Perfectly Imperfect

Perfectly Imperfect

Here’s a phrase from a poem on gratitude shared in this week’s Purple Ink Café Writers’ Circle: “Our swimsuits, flapping in the breeze.”

Black Swimsuit

It created a rather humorous picture in my mind of an oversized swimsuit literally flapping around my body. That picture was immediately replaced by a picture of a swimsuit hanging out to dry after a day at the beach.

I can enjoy the beach, but am not a ‘beach person’ per se. I do love the ocean, though—the vastness and power of the sea, the way you can lift your gaze to infinity. It provides a bit of perspective when I get so balled up in my day-to-day concerns that I forget there really is a bigger picture.

And the specter of the swimsuit provides another challenge for me. It’s disconcerting these days to see all of the bumps and bulges revealed, and the icky blue veins and hills and valleys in these legs that once were smooth and firm, the product of years of ballet classes.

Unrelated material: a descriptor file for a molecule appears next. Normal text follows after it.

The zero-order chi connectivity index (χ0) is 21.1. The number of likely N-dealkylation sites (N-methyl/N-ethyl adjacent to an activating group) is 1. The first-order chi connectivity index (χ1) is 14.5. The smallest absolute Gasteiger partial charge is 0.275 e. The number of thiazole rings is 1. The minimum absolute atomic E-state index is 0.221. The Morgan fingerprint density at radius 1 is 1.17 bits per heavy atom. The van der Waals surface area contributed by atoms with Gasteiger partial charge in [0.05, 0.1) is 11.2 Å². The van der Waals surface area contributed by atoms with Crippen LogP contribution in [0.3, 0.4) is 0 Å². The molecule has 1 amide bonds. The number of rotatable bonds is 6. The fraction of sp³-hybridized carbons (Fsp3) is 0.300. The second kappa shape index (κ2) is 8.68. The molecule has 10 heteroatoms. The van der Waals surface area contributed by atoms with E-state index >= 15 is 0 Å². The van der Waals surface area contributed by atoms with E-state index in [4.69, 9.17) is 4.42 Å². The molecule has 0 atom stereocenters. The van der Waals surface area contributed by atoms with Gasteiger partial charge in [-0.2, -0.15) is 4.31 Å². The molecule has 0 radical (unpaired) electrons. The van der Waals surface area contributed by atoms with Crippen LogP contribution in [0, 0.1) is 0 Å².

But this is also where I can see that it’s possible to take note of those imperfections, then move on to the blessings experience provides. It reminds me of my mother-in-law, Eleanor, who swam into her seventies, and never expressed self-consciousness about her appearance. Because she knew what really mattered—the delight of sharing joyful life events with her children and grandchildren.

Do you ever wonder how much we miss by worrying about appearances? There’s so much more to life than the way we look—physically or otherwise. As a recovering perfectionist, it’s challenging to expose myself to judgment, either by saying something that might provoke disagreement, or sharing a painting or an article that may be flawed in some way, or exposing a less-than-pristine housekeeping habit that’s still in the ‘working on it’ stage.

And that’s when walking my own talk can come to the rescue. The hand analysis and creativity coaching I do meets and greets that judgmental mindset, and allows me to see the appeal of the perfectly imperfect. There is true beauty in living, becoming vulnerable, taking some chances, gaining wisdom, and passing it along. We are all works in progress and beings in process, and there is magnificence in that.

One thought on “Perfectly Imperfect

  1. Bridgett McGowen-Hawkins

    Thank you, Donna, for sharing this with a wider audience! When I heard you read it, it made me smile; it made me think. It reminded me of how much I focus on appearances and perfectionism and how much of that time might better be spent engaging in “living, becoming vulnerable, taking some chances, gaining wisdom, and passing it along.”

    Thanks again!


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